Antivirus and Backups

A friend just asked, “Trying to do better with my computer. Just installed AVG for Mac and ran it. Is this a sufficient solution in terms of protecting from and eliminating malware? I’m all about easy. Thoughts?”

Here is my long winded answer:

I use Windows and all of my antivirus software is between my ears. If a website asks “Do you want to download or install xxxxx?” I think very long and hard about the people behind that request and what they have to lose. For example, Facebook won’t (overtly) screw you, they have too much to lose. But do you know who is behind the GetFreeStuffForFree! browser plugin?

Figuring out the business model of the company you are considering trusting is a good idea. Be very suspicious If the company looks to be giving everything away with nothing in return. They are getting something, or they wouldn’t be doing it.

Yes, AVG is a good idea. I also run the virus software that comes with Windows, Windows Defender.

You definitely should have your computer back up automatically online. Do this for a few reasons:
– your hard drive will fail some day, that is a certainty. Here’s an article I wrote in 2012 making that plea in more detail: https://www.lee.org/blog/2012/03/30/i-love-you-please-make-offsite-backups/
– If (when??) your computer does get hacked by some malware, a backup will save the day!
– If your computer is stolen or destroyed, a backup will save the day!
– Once you set it up, it’s automatic and EASY!

“But I don’t want to put my data online”

I hear that Time Machine is “the” app for local backups on Apple. If you don’t feel comfortable putting your files online, you can still get a lot of protection. I’ve recommended this in the past: Find 2 external drives (they cost <$80 at Staples) and a friend. Use Time Machine to back up your computer to the hard drive. Be sure to encrypt the backup (it's easy, see here: http://www.mactrast.com/2013/07/how-to-public-how-to-encrypt-time-machine-backups-with-os-x/). Give your friend the backup to keep in the back of their junk drawer. In 6 months, make another backup and trade hard drives with your friend. Can strangers break into your encrypted hard drive? If you use a 12 character or longer password (try the title of your 2 favorite songs or something similar), no. I couldn't find specific security information online about Time Machine but encryption with a long password is very secure. Harkening back to my last comment, Apple would have a LOT to lose if their encryption wasn't good. Oh and here's a funny/good password guide: https://xkcd.com/936/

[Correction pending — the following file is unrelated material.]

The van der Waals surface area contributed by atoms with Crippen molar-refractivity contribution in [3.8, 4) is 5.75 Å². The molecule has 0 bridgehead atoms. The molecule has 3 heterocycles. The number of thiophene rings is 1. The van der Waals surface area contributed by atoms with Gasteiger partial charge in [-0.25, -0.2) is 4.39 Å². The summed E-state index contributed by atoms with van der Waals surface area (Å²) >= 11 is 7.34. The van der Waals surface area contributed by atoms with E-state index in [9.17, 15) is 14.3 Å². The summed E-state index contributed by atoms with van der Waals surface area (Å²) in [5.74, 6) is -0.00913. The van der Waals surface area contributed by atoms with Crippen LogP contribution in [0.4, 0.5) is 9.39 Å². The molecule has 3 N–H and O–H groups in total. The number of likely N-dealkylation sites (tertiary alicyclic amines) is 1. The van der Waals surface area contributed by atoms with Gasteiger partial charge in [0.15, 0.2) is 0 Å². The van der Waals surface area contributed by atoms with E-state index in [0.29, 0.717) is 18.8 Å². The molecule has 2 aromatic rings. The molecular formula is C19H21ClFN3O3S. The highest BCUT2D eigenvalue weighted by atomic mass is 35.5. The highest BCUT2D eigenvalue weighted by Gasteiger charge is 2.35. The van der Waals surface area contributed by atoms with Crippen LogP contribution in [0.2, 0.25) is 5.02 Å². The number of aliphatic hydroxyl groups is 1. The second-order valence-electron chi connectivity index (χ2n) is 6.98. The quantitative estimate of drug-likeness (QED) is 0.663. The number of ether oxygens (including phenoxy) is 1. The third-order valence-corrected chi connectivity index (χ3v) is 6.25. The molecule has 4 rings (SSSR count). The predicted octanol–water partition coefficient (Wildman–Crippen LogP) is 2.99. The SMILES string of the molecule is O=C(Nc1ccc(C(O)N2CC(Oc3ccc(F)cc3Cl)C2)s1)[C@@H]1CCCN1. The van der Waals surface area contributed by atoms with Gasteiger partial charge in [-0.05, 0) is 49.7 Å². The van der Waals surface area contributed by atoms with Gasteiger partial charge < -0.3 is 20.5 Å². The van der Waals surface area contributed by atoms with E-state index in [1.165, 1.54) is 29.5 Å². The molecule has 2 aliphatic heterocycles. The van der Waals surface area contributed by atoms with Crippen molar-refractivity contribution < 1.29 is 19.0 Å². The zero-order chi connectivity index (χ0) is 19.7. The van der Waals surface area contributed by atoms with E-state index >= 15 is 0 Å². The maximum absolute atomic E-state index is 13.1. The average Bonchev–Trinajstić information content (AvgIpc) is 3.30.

2 Comments

  1. Frer says:

    Do you have a recommended alternative for CrashPlan, now that it will no longer be offering the service?

  2. lee says:

    Not yet. We may either pay for Crashplan or Acronis True Image. I tried Acronis and it worked well.

    Our family might get a big Qnap NAS drive in January and that might open up some backup sharing. Qnap NAS drives are very smart and we could easily get a 10TB RAID drive. Want to trade encrypted file space? Message me!

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